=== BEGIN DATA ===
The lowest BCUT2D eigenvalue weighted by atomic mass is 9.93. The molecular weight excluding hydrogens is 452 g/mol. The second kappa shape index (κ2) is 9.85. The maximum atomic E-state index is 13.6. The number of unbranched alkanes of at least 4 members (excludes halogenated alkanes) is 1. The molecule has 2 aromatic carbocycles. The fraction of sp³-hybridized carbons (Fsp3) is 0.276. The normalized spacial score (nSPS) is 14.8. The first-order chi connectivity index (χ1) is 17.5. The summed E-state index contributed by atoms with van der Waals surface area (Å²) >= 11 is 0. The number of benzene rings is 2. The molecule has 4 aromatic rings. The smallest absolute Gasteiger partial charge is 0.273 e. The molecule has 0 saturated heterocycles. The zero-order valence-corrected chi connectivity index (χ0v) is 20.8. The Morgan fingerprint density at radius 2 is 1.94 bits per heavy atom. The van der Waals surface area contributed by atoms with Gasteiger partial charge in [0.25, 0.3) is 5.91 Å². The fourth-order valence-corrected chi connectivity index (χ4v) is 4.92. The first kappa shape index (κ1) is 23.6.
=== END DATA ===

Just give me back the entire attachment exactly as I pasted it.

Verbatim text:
The lowest BCUT2D eigenvalue weighted by atomic mass is 9.93. The molecular weight excluding hydrogens is 452 g/mol. The second kappa shape index (κ2) is 9.85. The maximum atomic E-state index is 13.6. The number of unbranched alkanes of at least 4 members (excludes halogenated alkanes) is 1. The molecule has 2 aromatic carbocycles. The fraction of sp³-hybridized carbons (Fsp3) is 0.276. The normalized spacial score (nSPS) is 14.8. The first-order chi connectivity index (χ1) is 17.5. The summed E-state index contributed by atoms with van der Waals surface area (Å²) >= 11 is 0. The number of benzene rings is 2. The molecule has 4 aromatic rings. The smallest absolute Gasteiger partial charge is 0.273 e. The molecule has 0 saturated heterocycles. The zero-order valence-corrected chi connectivity index (χ0v) is 20.8. The Morgan fingerprint density at radius 2 is 1.94 bits per heavy atom. The van der Waals surface area contributed by atoms with Gasteiger partial charge in [0.25, 0.3) is 5.91 Å². The fourth-order valence-corrected chi connectivity index (χ4v) is 4.92. The first kappa shape index (κ1) is 23.6.